Lyn: Pavol is based on Jan Palach and even more on a secondary student, Jan Zajíc, who followed in his footsteps a month later. The first one of his friends who came to me was his girlfriend Lída, who, unbeknown to him, is pregnant with his child. Tomáš is my most autobiographical character—an autistic child of privilege who cannot fulfill his father’s expectations because of his neurodivergence but has a keen eye for the hypocrisy of the communist elite. Pavol is a genuinely kind person, and Tomáš clings to him as his first and only friend. Štěpán, on the other hand, is the bully who has tormented Tomáš all the way through school. However, his friendship with Pavol—due in part because they share a desire for freedom, and in part because he has an unrequited crush on Pavol—motivates Štěpán to change, even though change is hard for him. I wanted to tell these stories because all four teenagers lose their dreams and their futures when the democracy and freedom of expression they’ve been promised is taken away. This freedom is precious to them, and they’re willing to give up everything—their families, their homes, even their lives—to keep it. This is a something I think many young people in our country are becoming aware of now, because we’re beginning to lose our freedom in so many areas.
El Space: Though Torch is historical fiction, it feels current thanks to recent events. How did you wrap your head around the past events? Did you have to turn off today’s news in order to stay immersed in the past?
Lyn: I’ve written about young activists and human rights, most notably my debut YA novel, Gringolandia, about a Chilean refugee teen during the Pinochet dictatorship whose father, an underground journalist, is released from a political prison and comes to live with his family in exile. I think that growing up in an oppressive social and political environment in the South and being bullied because of my differences has made me keenly aware of how societies bully and oppress. And no, I didn’t turn off today’s news. It’s in the background of everything I write.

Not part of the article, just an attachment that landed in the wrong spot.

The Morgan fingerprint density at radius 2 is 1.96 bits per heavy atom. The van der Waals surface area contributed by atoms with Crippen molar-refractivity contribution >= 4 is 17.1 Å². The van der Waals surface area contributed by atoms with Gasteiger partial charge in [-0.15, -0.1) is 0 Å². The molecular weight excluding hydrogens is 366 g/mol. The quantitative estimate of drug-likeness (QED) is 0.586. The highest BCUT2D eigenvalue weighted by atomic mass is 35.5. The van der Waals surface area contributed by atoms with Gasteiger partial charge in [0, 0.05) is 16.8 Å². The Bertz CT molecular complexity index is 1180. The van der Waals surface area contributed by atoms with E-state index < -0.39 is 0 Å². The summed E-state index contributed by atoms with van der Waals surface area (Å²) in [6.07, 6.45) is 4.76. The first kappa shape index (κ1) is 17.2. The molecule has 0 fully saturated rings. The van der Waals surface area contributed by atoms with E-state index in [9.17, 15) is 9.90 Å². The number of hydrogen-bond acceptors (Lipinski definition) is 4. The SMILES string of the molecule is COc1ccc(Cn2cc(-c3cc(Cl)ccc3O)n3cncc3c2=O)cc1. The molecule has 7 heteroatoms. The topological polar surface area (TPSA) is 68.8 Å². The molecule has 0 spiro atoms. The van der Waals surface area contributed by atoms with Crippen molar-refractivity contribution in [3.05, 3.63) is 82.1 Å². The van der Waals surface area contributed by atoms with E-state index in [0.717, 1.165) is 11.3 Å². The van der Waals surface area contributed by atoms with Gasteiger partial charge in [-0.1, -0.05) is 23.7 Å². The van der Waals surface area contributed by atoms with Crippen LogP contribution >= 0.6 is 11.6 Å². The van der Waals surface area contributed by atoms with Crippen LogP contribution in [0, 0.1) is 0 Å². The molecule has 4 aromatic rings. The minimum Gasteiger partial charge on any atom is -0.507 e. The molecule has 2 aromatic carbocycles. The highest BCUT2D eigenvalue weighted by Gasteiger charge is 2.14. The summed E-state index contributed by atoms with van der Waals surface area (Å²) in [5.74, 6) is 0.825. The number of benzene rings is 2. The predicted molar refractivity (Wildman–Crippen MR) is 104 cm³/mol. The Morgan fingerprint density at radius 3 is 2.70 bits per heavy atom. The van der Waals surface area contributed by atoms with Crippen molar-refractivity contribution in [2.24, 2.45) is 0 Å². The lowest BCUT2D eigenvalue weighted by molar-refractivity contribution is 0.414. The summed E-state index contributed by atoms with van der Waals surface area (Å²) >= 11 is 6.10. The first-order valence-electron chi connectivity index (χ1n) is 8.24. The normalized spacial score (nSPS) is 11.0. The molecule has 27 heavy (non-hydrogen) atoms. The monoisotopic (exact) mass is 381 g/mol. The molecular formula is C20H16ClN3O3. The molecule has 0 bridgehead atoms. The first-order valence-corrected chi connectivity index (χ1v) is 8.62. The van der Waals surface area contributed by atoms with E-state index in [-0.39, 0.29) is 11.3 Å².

El Space: What was your process for working on multiple projects with more than one co-author? Is there anything you would do differently? Why or why not? What advice do you have for an author who juggles multiple projects?
Lyn: For both Film Makers and Moonwalking, the verse novel I wrote with Zetta Elliott, my co-author and I were responsible for alternating chapters in the book. In the case of Moonwalking, I wrote the poems from the point of JJ, my white autistic character obsessed with The Clash, and Zetta wrote the ones for Pie, the Afro-Latinx honor student who wants to make it in the art world like Jean-Michel Basquiat. For Film Makers, we divvied up the 15 directors and drew from our backgrounds and experiences in writing their biographies. In both cases, the collaboration worked because each of us had our strengths that complemented each other. But it takes a lot of trust in each other to make that happen.
As far as juggling multiple projects, which I continue to do, what helps is scheduling blocks of time for each project. By now, I have a good idea of how much time each needs and the best environment—work space, time of day—to work on each.
El Space: What will you work on next?
Lyn: I’m working on four translations from Portuguese—two picture books and two YA graphic novels. I’m also in the middle of a YA verse novel that’s set in Portugal and inspired by several of my translation projects. There will be more exciting news to come!
Thank you as always, Lyn, for being my guest!
Book covers and author photo courtesy of Lyn Miller-Lachmann. Ava DuVernay and Agnieszka Holland photos found somewhere on the internet.